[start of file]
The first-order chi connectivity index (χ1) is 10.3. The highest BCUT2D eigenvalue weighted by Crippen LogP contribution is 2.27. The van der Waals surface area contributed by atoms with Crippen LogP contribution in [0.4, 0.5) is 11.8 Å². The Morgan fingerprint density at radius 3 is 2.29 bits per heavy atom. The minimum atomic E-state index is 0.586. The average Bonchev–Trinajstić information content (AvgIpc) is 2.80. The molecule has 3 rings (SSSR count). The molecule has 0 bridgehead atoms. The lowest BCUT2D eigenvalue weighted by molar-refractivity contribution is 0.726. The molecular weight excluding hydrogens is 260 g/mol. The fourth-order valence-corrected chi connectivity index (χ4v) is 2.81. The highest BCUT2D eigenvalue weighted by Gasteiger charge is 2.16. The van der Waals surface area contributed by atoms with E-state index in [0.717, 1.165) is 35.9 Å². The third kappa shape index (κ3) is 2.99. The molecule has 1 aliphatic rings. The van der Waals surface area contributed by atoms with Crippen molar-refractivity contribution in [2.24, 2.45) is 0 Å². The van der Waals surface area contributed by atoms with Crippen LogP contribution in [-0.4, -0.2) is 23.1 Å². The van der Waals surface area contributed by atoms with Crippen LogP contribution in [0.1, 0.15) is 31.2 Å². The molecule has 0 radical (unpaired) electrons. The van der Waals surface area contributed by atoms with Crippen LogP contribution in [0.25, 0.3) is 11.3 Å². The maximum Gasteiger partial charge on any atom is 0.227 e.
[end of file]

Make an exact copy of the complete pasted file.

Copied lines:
The first-order chi connectivity index (χ1) is 10.3. The highest BCUT2D eigenvalue weighted by Crippen LogP contribution is 2.27. The van der Waals surface area contributed by atoms with Crippen LogP contribution in [0.4, 0.5) is 11.8 Å². The Morgan fingerprint density at radius 3 is 2.29 bits per heavy atom. The minimum atomic E-state index is 0.586. The average Bonchev–Trinajstić information content (AvgIpc) is 2.80. The molecule has 3 rings (SSSR count). The molecule has 0 bridgehead atoms. The lowest BCUT2D eigenvalue weighted by molar-refractivity contribution is 0.726. The molecular weight excluding hydrogens is 260 g/mol. The fourth-order valence-corrected chi connectivity index (χ4v) is 2.81. The highest BCUT2D eigenvalue weighted by Gasteiger charge is 2.16. The van der Waals surface area contributed by atoms with E-state index in [0.717, 1.165) is 35.9 Å². The third kappa shape index (κ3) is 2.99. The molecule has 1 aliphatic rings. The van der Waals surface area contributed by atoms with Crippen molar-refractivity contribution in [2.24, 2.45) is 0 Å². The van der Waals surface area contributed by atoms with Crippen LogP contribution in [-0.4, -0.2) is 23.1 Å². The van der Waals surface area contributed by atoms with Crippen LogP contribution in [0.1, 0.15) is 31.2 Å². The molecule has 0 radical (unpaired) electrons. The van der Waals surface area contributed by atoms with Crippen LogP contribution in [0.25, 0.3) is 11.3 Å². The maximum Gasteiger partial charge on any atom is 0.227 e.